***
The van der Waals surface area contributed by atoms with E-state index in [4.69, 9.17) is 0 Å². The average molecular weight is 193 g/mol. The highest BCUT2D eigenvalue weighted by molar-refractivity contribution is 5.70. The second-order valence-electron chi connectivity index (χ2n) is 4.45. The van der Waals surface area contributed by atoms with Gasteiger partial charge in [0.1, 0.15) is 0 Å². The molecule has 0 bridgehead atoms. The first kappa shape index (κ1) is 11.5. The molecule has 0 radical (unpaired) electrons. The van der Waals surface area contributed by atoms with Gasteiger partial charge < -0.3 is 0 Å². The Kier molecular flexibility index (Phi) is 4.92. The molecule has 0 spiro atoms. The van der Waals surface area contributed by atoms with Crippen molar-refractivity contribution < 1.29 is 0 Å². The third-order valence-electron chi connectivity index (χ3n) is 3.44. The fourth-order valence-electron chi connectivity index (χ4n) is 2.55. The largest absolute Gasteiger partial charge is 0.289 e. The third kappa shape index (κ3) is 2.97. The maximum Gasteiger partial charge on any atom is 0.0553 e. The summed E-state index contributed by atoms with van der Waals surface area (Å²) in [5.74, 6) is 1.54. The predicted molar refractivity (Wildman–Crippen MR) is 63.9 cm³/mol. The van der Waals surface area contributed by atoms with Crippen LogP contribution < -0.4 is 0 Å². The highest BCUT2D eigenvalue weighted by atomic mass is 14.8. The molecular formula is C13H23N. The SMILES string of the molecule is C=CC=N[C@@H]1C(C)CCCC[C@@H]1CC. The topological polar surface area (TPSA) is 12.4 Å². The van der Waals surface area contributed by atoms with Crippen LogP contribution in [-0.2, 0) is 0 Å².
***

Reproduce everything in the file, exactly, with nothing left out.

The van der Waals surface area contributed by atoms with E-state index in [4.69, 9.17) is 0 Å². The average molecular weight is 193 g/mol. The highest BCUT2D eigenvalue weighted by molar-refractivity contribution is 5.70. The second-order valence-electron chi connectivity index (χ2n) is 4.45. The van der Waals surface area contributed by atoms with Gasteiger partial charge in [0.1, 0.15) is 0 Å². The molecule has 0 bridgehead atoms. The first kappa shape index (κ1) is 11.5. The molecule has 0 radical (unpaired) electrons. The van der Waals surface area contributed by atoms with Gasteiger partial charge < -0.3 is 0 Å². The Kier molecular flexibility index (Phi) is 4.92. The molecule has 0 spiro atoms. The van der Waals surface area contributed by atoms with Crippen molar-refractivity contribution < 1.29 is 0 Å². The third-order valence-electron chi connectivity index (χ3n) is 3.44. The fourth-order valence-electron chi connectivity index (χ4n) is 2.55. The largest absolute Gasteiger partial charge is 0.289 e. The third kappa shape index (κ3) is 2.97. The maximum Gasteiger partial charge on any atom is 0.0553 e. The summed E-state index contributed by atoms with van der Waals surface area (Å²) in [5.74, 6) is 1.54. The predicted molar refractivity (Wildman–Crippen MR) is 63.9 cm³/mol. The van der Waals surface area contributed by atoms with Crippen LogP contribution < -0.4 is 0 Å². The highest BCUT2D eigenvalue weighted by atomic mass is 14.8. The molecular formula is C13H23N. The SMILES string of the molecule is C=CC=N[C@@H]1C(C)CCCC[C@@H]1CC. The topological polar surface area (TPSA) is 12.4 Å². The van der Waals surface area contributed by atoms with Crippen LogP contribution in [-0.2, 0) is 0 Å².